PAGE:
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‘Baskerville’ is raucous fun

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Sherlock Holmes is on the case in Arena Stage's production of "Baskerville" as six actors bring the 40 characters of Sir Arthur Conan Doyle's The Hound of the Baskervilles to life in the foggy English countryside.

Playwright Ken Ludwig puts his personal twist on the story with Amanda Dehnert's direction resulting in a raucous, impeccably timed rendition of the 1902 story, the third in Doyle's series.

Sir Charles Baskerville meets his demise in the opening scene to a larger-than-life killer hound believed to be part of a long-standing curse of the Baskervilles. His only relative is a nephew, Henry, who immigrated to America and returns home to claim his inheritance, Baskerville Hall. Michael Glenn is the cowboy-boot-wearing, plain-talking Yankee, who provides comic relief throughout in that role and several others.

Gregory Wooddell is the dashing Sherlock, a little eccentric, very cunning, with a touch of mischief. Wooddell takes command of the role and his scenes, but Watson, played by Lucas Hall, has a more primary role throughout, being more than just Sherlock's straight man.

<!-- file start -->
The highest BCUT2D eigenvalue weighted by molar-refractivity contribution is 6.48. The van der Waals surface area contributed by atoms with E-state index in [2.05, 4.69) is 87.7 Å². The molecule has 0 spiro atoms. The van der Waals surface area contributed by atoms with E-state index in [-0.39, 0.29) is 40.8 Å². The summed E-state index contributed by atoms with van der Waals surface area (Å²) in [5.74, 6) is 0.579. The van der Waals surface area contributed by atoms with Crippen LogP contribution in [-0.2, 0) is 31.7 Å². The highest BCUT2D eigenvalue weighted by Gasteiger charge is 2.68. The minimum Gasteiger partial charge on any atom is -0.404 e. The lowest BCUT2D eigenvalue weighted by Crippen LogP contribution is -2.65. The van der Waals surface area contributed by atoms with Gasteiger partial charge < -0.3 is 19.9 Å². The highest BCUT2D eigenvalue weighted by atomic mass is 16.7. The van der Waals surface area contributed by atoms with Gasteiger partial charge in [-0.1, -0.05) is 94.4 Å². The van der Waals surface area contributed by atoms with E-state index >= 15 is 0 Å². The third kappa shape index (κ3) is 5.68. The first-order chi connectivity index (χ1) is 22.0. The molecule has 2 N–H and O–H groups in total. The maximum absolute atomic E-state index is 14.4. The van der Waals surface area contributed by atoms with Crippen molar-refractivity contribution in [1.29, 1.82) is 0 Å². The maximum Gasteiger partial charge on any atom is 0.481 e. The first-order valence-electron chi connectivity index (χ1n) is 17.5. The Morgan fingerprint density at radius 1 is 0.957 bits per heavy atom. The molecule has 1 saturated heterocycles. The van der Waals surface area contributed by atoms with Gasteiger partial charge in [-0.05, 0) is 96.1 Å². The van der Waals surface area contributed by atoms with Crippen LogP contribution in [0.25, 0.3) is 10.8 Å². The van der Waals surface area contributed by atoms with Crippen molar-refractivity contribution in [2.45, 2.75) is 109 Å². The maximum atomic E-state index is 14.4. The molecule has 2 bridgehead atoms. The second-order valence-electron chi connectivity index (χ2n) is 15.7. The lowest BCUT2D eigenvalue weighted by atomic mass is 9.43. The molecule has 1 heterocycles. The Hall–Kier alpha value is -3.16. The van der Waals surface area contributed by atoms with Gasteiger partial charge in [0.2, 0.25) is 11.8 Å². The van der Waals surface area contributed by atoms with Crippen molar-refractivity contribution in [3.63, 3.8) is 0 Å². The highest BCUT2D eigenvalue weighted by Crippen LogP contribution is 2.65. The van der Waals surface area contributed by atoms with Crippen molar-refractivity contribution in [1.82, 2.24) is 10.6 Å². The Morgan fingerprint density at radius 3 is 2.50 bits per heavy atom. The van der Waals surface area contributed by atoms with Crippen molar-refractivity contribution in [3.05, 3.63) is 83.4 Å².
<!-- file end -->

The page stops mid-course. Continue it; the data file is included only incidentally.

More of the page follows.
Stanley Bahorek, among several roles, is the odd neighbor Jack Stapleton, a former schoolmaster turned butterfly collector. Jane Pfitsch, also among other roles, is said to be his sister, Beryl Stapleton. She's aware of the Baskerville curse and anxious to warn strangers.

Mr. and Mrs. Barrymore, the Baskerville servants, are hysterical with Bahorek's quirky physical movements and Pfitsch's odd accent.

Scene-stealing hijinks and moments of dread and intrigue keep the story moving quickly and the audience in stitches.

The 40 roles - from errand boys, to a taxi driver, to the "Man of Mystery," with Milo Tindale, in perhaps the easiest of stage appearances - are a marvel as the actors' costume changes between scenes get quicker and quicker until the pace is so fast they are morphing from one character into another before our eyes.

The staging and props are clever as weighted flowers fall from above to stand in a garden; a hand pops out of a trap door in the stage floor from time to time with a butterfly, or a hat, or a character; a window frame lowers on a pulley as the actors gather to look out on the moors; and a hotel desk clerk appears wearing his desk from suspenders.

"Baskerville: A Sherlock Holmes Mystery," a family show, will have you laughing as you warm to the sight gags and the characters about 10 minutes into the first act. It runs through Feb. 22.

Augherton can be reached at aaugherton@catholicherald.com.

© Arlington Catholic Herald 2015